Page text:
- Hormone replacement therapy (menopause)
Hormone replacement therapy (HRT) is a system of medical treatment for surgically menopausal, perimenopausal and to a lesser extent postmenopausal women. It is based on the idea that the treatment may prevent discomfort caused by diminished circulating oestrogen and progesterone hormones, or in the case of the surgically or prematurely menopausal, that it may prolong life and may reduce incidence of dementia. It involves the use of one or more of a group of medications designed to artificially boost hormone levels. The main types of hormones involved are oestrogens, progesterone or progestins, and sometimes testosterone. It often referred to as "treatment" rather than therapy.
HRT is available in various forms. It generally provides low dosages of one or more oestrogens, and often also provides either progesterone or a chemical analogues, called a progestin. Testosterone may also be included. In women who have had a hysterectomy, an oestrogen compound is usually given without any progesterone, a therapy referred to as "unopposed estrogen therapy". HRT may be delivered to the body via patches, tablets, creams, troches, IUDs, vaginal rings, gels or, more rarely, by injection. For example, vaginally administered estrogens include those given by intravaginal tablets, creams and rings, and can have more effect on atrophic vaginitis with less systemic effects.
Dosage is often varied cyclically, with estrogens taken daily and progesterone or progestins taken for about two weeks every month or two; a method called "sequentially combined HRT" or scHRT. An alternate method, a constant dosage with both types of hormones taken daily, is called "continuous combined HRT" or ccHRT, and is a more recent innovation. Sometimes an androgen, generally testosterone, is added to treat diminished libido. It may also treat reduced energy and help reduce osteoporosis after menopause.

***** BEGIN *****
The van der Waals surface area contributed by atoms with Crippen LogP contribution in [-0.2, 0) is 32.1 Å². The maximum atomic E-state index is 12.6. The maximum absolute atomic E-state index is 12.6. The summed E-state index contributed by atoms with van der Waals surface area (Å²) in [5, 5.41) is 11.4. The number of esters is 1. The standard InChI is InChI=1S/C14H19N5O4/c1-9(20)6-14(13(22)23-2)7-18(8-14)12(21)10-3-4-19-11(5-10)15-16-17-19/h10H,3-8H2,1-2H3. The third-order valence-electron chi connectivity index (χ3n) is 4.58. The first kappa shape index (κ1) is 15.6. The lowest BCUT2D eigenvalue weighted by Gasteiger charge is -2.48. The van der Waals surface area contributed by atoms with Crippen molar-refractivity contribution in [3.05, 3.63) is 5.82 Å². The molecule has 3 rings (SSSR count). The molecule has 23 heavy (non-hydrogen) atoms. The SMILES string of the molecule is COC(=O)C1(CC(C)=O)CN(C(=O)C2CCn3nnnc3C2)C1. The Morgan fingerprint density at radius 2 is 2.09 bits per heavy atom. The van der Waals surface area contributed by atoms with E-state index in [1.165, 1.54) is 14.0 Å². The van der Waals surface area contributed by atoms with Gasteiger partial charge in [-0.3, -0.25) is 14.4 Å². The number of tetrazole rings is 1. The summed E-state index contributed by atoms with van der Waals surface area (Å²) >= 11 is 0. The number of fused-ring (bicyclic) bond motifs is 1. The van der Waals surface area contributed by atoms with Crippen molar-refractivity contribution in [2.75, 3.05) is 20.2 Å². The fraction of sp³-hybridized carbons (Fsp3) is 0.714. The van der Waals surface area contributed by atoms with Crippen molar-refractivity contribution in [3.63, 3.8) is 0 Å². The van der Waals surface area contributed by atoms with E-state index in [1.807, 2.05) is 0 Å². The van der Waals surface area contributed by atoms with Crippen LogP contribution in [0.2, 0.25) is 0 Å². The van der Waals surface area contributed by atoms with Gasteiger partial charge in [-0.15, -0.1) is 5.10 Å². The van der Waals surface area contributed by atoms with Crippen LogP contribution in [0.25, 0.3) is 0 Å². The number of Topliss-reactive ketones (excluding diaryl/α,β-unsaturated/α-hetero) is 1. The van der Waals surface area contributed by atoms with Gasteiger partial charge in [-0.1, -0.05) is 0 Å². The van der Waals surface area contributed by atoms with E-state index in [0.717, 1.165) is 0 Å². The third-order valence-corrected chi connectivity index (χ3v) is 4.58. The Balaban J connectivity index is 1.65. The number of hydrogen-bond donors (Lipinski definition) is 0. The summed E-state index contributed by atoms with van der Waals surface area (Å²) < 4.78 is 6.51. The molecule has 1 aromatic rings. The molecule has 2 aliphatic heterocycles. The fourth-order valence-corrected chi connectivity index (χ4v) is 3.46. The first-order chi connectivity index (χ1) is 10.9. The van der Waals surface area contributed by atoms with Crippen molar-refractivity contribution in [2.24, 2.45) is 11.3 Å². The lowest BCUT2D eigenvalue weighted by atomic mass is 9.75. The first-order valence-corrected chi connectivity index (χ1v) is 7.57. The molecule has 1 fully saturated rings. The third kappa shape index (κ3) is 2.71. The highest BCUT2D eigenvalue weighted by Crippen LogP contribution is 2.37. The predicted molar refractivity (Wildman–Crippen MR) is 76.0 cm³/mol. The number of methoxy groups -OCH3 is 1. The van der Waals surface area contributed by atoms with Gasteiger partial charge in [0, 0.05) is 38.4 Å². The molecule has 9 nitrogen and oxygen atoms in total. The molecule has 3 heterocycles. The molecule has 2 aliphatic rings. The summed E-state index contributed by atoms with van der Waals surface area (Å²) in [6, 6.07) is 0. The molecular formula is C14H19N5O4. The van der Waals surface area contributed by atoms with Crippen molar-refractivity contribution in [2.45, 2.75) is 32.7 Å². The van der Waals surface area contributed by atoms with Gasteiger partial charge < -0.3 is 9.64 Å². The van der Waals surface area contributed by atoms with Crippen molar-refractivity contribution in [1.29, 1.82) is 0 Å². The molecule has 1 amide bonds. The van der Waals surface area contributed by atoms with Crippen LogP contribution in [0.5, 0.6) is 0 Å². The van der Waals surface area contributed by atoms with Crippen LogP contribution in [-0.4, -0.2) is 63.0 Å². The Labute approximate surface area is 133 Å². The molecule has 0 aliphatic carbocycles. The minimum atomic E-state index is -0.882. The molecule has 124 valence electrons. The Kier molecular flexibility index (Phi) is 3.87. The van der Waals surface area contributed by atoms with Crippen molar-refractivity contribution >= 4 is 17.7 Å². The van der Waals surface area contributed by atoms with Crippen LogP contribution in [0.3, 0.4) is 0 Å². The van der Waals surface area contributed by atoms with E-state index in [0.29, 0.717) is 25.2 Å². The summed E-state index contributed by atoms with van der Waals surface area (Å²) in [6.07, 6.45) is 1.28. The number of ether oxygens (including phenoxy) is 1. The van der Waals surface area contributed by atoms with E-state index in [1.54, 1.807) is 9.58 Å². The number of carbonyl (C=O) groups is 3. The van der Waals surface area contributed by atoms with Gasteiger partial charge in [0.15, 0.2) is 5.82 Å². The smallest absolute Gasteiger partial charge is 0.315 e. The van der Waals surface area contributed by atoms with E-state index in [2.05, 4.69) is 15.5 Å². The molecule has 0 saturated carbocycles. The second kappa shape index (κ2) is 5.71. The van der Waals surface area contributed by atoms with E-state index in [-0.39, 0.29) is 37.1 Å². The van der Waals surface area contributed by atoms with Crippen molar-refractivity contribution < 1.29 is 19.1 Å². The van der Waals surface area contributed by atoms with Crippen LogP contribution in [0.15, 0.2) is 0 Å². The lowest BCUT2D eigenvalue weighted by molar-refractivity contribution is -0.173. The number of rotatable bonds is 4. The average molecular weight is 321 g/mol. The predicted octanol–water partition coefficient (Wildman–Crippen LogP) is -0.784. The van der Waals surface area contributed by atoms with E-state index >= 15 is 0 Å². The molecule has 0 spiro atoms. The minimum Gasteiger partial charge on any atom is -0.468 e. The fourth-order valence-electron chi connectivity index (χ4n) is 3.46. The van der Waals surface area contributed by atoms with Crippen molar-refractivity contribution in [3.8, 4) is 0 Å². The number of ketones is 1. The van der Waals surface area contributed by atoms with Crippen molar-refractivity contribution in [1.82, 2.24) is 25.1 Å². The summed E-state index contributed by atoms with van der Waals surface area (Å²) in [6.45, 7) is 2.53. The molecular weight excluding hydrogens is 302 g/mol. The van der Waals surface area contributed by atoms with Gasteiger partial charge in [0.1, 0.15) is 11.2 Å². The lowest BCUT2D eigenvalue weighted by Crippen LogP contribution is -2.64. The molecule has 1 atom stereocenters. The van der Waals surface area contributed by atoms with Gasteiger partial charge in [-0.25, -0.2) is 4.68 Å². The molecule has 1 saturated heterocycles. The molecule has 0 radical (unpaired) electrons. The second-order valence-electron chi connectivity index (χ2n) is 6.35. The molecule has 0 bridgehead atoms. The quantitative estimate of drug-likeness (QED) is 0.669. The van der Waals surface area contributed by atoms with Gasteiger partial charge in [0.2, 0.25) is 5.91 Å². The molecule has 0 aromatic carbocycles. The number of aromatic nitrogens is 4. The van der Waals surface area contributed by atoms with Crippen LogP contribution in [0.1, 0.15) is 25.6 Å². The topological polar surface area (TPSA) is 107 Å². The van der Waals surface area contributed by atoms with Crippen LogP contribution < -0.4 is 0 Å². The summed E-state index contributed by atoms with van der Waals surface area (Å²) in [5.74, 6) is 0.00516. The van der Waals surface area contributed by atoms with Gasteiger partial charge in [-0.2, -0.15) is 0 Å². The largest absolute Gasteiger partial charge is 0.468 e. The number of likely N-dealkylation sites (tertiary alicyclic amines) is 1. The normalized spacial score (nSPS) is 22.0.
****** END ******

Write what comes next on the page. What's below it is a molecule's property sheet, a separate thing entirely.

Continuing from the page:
HRT is often given as a short-term relief (often one or two years, usually less than five) from menopausal symptoms (hot flashes, irregular menstruation, fat redistribution etc.). Younger women with premature ovarian failure or surgical menopause may use hormone replacement therapy for many years, until the age that natural menopause would be expected to occur.
Attitudes towards HRT changed in 2002 following the announcement by the Women's Health Initiative of the National Institutes of Health that those receiving the treatment (Prempro) in the main part of their study had a larger incidence of breast cancer, heart attacks and strokes. The WHI findings were reconfirmed in a larger national study done in the UK, known as The Million Women Study. As a result of these findings, the number of women taking hormone treatment dropped precipitously. As a result of these findings, the Women's Health Initiative recommended that women with normal rather than surgical menopause should take the lowest feasible dose of HRT for the shortest possible time to avoid these risks.
Risks and benefits